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Labor signals ICAC retreat as Malinauskas allocates shadow cabinet portfolios

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UPDATED | New Labor leader Peter Malinauskas has signalled a likely retreat on his party’s long-held opposition to open ICAC hearings, as the Marshall Government moves to fast-track new transparency laws.

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Independent Commissioner Against Corruption Bruce Lander locked horns with the former Labor Government over his repeated request to be able to hold certain maladministration inquiries in open hearings, a notion to which former Premier Jay Weatherill took exception.

His successor Steven Marshall vowed to introduce changes to the ICAC Act if elected, and indicated yesterday amendments would be tabled when parliament resumes next month.

Malinauskas, who today unveiled portfolio allocations for his new frontbench, said he had “reached out to Commissioner Lander’s office” to arrange a meeting.

“I want to hear from Commissioner Lander directly about why he has his views around the need for legislative change in this area,” he said.

“That’s because we’re open minded to reviewing our position on this particular issue.”

The new Labor leader, who was formally endorsed by the ALP caucus yesterday, said there remained “competing issues” around the right to privacy, but said he would “conduct a through analysis on the merit [of the changes] and review our position.”

It’s likely to be a moot point, with the Liberals set to command crossbench support in the Upper House for the changes. SA Best also campaigned on greater transparency for ICAC hearings and its two Legislative Councillors recommitted themselves to backing any amendments.

Meanwhile, former transport and infrastructure minister Stephen Mullighan will take on the key treasury role in the Labor Opposition’s frontbench.

As part of the new line-up announced today, former treasurer Tom Koutsantonis retains the mining and energy portfolios and also picks up a new job as spokesman for government accountability – a role that will see him lock horns with the new Liberal administration. Koutsantonis will also oversee the Transport and Infrastructure portfolios that he briefly held as a minister before the 2014 election, and will take on parliamentary strategy as leader of Opposition business in the House of Assembly.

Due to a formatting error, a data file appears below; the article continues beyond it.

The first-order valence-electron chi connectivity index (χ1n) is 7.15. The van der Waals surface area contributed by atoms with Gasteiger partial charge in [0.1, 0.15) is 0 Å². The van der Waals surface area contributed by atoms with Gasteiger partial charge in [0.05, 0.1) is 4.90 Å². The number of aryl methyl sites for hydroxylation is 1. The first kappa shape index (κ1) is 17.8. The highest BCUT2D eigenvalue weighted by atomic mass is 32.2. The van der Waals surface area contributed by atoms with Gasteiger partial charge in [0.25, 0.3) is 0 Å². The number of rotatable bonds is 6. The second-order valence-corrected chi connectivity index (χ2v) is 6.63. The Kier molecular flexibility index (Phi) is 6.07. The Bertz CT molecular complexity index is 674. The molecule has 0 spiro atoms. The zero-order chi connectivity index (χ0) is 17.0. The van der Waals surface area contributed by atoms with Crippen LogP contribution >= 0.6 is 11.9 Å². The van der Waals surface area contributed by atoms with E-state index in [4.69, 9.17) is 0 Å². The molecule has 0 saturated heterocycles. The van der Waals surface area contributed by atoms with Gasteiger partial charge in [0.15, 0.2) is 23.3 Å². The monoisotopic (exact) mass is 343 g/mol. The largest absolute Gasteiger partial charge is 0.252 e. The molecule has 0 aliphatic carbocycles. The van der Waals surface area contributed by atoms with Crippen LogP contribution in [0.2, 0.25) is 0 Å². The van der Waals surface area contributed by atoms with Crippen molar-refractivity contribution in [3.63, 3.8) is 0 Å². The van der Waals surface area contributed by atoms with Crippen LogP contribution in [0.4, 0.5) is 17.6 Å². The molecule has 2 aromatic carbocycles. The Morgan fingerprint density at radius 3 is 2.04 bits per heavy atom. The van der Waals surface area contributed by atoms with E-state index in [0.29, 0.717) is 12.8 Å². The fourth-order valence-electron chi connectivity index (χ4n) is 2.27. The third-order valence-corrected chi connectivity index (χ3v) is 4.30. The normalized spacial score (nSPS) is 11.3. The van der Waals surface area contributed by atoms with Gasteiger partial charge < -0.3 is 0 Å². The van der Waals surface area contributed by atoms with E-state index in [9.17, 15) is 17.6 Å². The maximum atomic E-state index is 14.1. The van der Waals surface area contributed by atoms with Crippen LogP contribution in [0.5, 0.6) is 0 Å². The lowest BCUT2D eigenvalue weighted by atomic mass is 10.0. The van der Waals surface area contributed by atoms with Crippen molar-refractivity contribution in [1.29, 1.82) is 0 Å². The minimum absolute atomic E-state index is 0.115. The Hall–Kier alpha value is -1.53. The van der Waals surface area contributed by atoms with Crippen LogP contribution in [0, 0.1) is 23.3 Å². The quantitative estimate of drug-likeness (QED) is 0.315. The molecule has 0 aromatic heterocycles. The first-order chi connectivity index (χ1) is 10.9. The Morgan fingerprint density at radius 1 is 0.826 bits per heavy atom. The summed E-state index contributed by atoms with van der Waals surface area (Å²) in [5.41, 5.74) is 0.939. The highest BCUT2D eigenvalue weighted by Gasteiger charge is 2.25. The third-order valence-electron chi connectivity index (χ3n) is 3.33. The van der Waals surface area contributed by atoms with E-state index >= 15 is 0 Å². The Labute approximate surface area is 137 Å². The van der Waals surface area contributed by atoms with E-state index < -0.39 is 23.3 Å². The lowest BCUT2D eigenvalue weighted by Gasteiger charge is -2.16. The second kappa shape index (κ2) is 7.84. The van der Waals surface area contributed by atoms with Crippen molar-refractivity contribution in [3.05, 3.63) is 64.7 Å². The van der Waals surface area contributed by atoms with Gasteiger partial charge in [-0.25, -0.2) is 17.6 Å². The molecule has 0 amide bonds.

Malinauskas has given himself the defence and space portfolios, mirroring some of new Marshall’s responsibilities.

Deputy Leader Susan Close keeps the education portfolio she held in government but picks up environment and water.

Mullighan, a former chief of staff to Labor treasurer Kevin Foley, won’t face his opposite number in Parliament – Treasurer Rob Lucas is in the upper house.

Malinauskas told reporters his new frontbench was a blend of “fresh eyes but also a retention of experience and knowledge”.

“I think we’ve got a genuine mix between experience and renewal that will serve the shadow cabinet well both now and into the future,” he said.

He denied Koutsantonis would be disgruntled at losing the key Treasury role, insisting “we’re all united behind the task” and noting that the MP, who entered parliament in 1997, was now the “father of the house” – state parliament’s equal longest-serving member (along with now-independent former colleague Frances Bedford).

“I’ve been relying on Tom for sound advice for a long period of time [and] the two biggest losers out of this reshuffle are Stephan Knoll and Dan van Holst Pellekaan, because now they’ll have Tom breathing down their necks and holding them to account.”

Shadow Cabinet portfolios

Peter Malinauskas

Leader

Defence and Space Industries

Susan Close

Deputy Leader

Education

Environment and Water

Kyam Maher

Leader in the Legislative Council

Attorney-General

Industrial Relations and Public Sector

Aboriginal Affairs

Tom Koutsantonis

Leader of Opposition Business (House of Assembly)

Transport and Infrastructure

Mining and Energy

Employment

Government Accountability

Stephen Mullighan

Treasury

Zoe Bettison

Trade, Tourism and Investment

Chris Picton

Health and Wellbeing

Tony Piccolo

Planning and Local Government

Housing and Urban Development

Veterans’ Affairs

Katrine Hildyard

Recreation, Sport and Racing

Multicultural Affairs

The Status of Women

Lee Odenwalder

Police, Emergency Services and Correctional Services

Eddie Hughes

Primary Industries and Regional Development

Nat Cook

Human Services

Clare Scriven

Deputy Leader of Opposition Business (Legislative Council)

Industry and Skills

Forestry

Jayne Stinson

Child Protection

The Arts

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